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Ophthalmology. 1994 May;101(5):895-901.

Panstromal Schnyder corneal dystrophy. A clinical pathologic report with quantitative analysis of corneal lipid composition.

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Department of Pathology, Vancouver General Hospital, British Columbia, Canada.



The pathogenesis of Schnyder dystrophy is thought to be a primary abnormality of corneal lipid metabolism resulting in opacification secondary to lipid accumulation. Histochemical investigations have suggested the accumulated lipid includes unesterified cholesterol; however, quantitative analysis has not been done.


Quantitative biochemical analysis was performed on a corneal button obtained from a patient with clinically and pathologically proven Schnyder dystrophy. Results were compared with four age-, sex-, and size-matched corneal buttons obtained from cadaveric eyes.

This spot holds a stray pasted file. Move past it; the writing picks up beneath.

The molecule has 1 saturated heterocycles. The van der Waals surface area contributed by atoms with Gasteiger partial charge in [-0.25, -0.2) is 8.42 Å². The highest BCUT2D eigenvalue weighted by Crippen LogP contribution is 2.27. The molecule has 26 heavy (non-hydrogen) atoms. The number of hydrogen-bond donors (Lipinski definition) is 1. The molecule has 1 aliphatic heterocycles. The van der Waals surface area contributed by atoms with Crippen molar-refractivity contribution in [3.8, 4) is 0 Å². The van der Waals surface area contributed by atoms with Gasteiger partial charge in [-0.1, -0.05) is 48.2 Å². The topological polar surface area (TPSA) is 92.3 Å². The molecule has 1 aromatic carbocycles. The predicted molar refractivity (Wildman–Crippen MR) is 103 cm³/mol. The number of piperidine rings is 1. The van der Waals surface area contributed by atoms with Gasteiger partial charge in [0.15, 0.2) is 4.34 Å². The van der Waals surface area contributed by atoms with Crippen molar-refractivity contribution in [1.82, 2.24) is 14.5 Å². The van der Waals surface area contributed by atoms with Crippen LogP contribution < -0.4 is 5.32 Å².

Corneal lipid accumulated in Schnyder dystrophy predominantly is composed of phospholipid, free cholesterol, and cholesterol ester. These constituents were markedly elevated in the Schnyder cornea when compared with cadaveric control corneas as follows: (1) phospholipid, 23.6 versus 4.05 mg/g; (2) unesterified cholesterol, 6.99 versus 0.52 mg/g; and (3) cholesterol ester, 3.16 versus 0.26 mg/g.


Phospholipid, unesterified cholesterol and cholesterol ester are the predominant lipids in Schnyder dystrophy. The pathogenesis may be a primary disorder of corneal lipid metabolism.

[Indexed for MEDLINE]

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